When My Son With Down Syndrome Lifted Me Out of ‘Broken’ Thinking


Oh, you do know how to drag me out of the depths, young son.

Just yesterday I was briefly chucked back into that hateful Dark Place. The one I haven’t been in ages because it’s just been us and Life at the Speed of You and mostly smooth sailing. Our optimism and our “normal” run this show, but every once in awhile it hits me like that anvil falling on Wile E. Coyote’s head, and I’m shocked into submission. Nothing angers me more. There you sit, being the amazing kid you are and something threatens to dull your shine.

Not on my watch, buddy.

Like a whirlpool had grabbed my ankles, I got sucked into that place, the one where I’m still angry at outsiders who don’t show you optimism but instead rank you and rate you and chart you and place their societal limitations on you. I got there because every time I let my guard down their attitudes seep into my thinking. I cannot stop it because it always blindsides me.

And nothing angers me more.

I saw you unable to do something that chronologically by age, for all intents and purposes, you should be able to do. But you couldn’t do it. And I counted… well, I counted you. I gave you a number. Like a prisoner, a criminal behind bars, I mentally took your progress and your actuality from you and replaced them with a number. A “developmental age” number. Because that’s what happens when they come in. They break me.

Because as it’s always been, when it’s just you and me and your daddy, we are on the move. We progress, and we see what you can do and then we look for what’s next — only what’s next — not what’s on a chart, a book, a guide, a notepad. We identify what you can do now and choose what we should work on next. We stack it up, like a castle made of that wet sticky sand that endures. We make sure you’re ready for “next,” and when you are we know, and we do and we move.

But damn it if I didn’t let them in last night. I let them break me, and in retrospect I’m pretty seriously disgusted with myself. But mostly I’m sorry. Because I owe you more.

But here’s the rub — I’m not sure those people who skulk into my brain and yank away my pride in your achievements when I least expect it actually know the most important thing they should know, which is this: you are dealing with a child whose family has great hopes and dreams for him to soar. These are not rose-colored glasses we wear. We don’t care about your charts because this is our reality. Our son has the same right to huge expectations as does everyone else.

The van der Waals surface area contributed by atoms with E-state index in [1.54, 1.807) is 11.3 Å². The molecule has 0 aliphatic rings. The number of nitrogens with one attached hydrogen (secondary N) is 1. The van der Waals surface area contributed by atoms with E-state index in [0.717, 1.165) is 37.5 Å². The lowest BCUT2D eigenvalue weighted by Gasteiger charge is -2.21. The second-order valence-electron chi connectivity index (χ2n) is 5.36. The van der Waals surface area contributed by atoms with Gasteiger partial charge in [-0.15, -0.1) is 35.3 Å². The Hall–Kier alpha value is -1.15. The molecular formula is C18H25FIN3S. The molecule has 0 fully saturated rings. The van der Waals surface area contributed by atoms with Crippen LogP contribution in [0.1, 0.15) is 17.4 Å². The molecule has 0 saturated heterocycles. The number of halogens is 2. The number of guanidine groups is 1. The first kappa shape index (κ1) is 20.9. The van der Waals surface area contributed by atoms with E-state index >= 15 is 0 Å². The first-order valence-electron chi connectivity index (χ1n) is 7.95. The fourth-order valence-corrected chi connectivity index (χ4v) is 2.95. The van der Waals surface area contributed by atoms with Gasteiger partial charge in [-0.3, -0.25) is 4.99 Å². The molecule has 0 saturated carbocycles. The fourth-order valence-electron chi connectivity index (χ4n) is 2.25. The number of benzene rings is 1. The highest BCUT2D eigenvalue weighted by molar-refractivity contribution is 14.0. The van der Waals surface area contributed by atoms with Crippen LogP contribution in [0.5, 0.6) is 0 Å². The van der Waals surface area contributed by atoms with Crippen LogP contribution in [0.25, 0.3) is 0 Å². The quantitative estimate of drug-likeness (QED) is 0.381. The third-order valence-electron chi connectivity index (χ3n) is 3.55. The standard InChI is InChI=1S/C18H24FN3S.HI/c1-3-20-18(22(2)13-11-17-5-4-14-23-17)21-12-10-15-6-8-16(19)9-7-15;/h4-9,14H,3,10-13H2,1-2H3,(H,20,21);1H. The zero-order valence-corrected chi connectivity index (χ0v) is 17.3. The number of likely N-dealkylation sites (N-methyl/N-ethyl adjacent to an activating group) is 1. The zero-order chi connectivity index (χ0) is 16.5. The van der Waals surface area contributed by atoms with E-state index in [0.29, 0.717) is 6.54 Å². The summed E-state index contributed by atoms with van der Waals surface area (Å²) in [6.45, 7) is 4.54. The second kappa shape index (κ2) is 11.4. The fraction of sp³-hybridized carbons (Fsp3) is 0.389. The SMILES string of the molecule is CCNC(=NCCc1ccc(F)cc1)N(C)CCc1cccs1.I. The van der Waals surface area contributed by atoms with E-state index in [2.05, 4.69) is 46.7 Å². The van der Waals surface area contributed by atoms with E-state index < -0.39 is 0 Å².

We don’t see or register your numbers, your rankings and ratings because we progress at the pace of our son. Still, we come to you to ensure he has support because the System says we should. But real support lifts. Real support elevates. Real support nurtures.

Real support does not break. And when I think of the “support” you people provide, I feel shards. I envision rickety ladders lashed together across a constantly moving icefall, in a landscape above meaningful oxygen. Your version of support suffocates. It threatens. Do better. You owe it to everyone you serve.

And get out of my head already.

When you rank and you subsume and you marginalize and you pity, you break us. Yet here, you will have seen that we don’t need you to break us because some days we actually are broken in spite of you. Without warning, we sometimes break ourselves and we have to rebuild again and again. Our lives behind closed doors. You don’t see, but I’ve just revealed it because it is everything.

Sometimes we break. Then we come to you once we’re strong again but you go and dismiss us with accusations of “rose-colored glasses” and “obstructive” and “in denial.” You wind up and swing your scythe of negativity and lop us off at the ankles every time.

We are already broken and broken and broken yet still glued back together. Don’t you realize this?

But wait.

Hang right on.

Here, in reality, in the day to day, like fractured bones, broken spirits heal. They heal when you pick up the pieces, and you compress all the fears, and the gargantuan efforts, and the extra support back into itself. Cast it in a bear hug and squeeze until the broken thing knits itself back together. Different, yes. Healed, yes. Weakened?

Not on your life.

Because once again — as it is always with our stellar boy — every time I get to the Dark Place, surrounded by that pile of shards that is my heart, he goes and blows my mind the very next day. It is pure magic — the empathy, the “knowing,” the joy by osmosis. The mom-and-her-son thing. I thought it would be amazing to have a son, but let me tell you, this is like that thought on a roller coaster. Screamy delight. Leave your stomach at the top of the hill because it’s going to be a big drop and a raucous ride.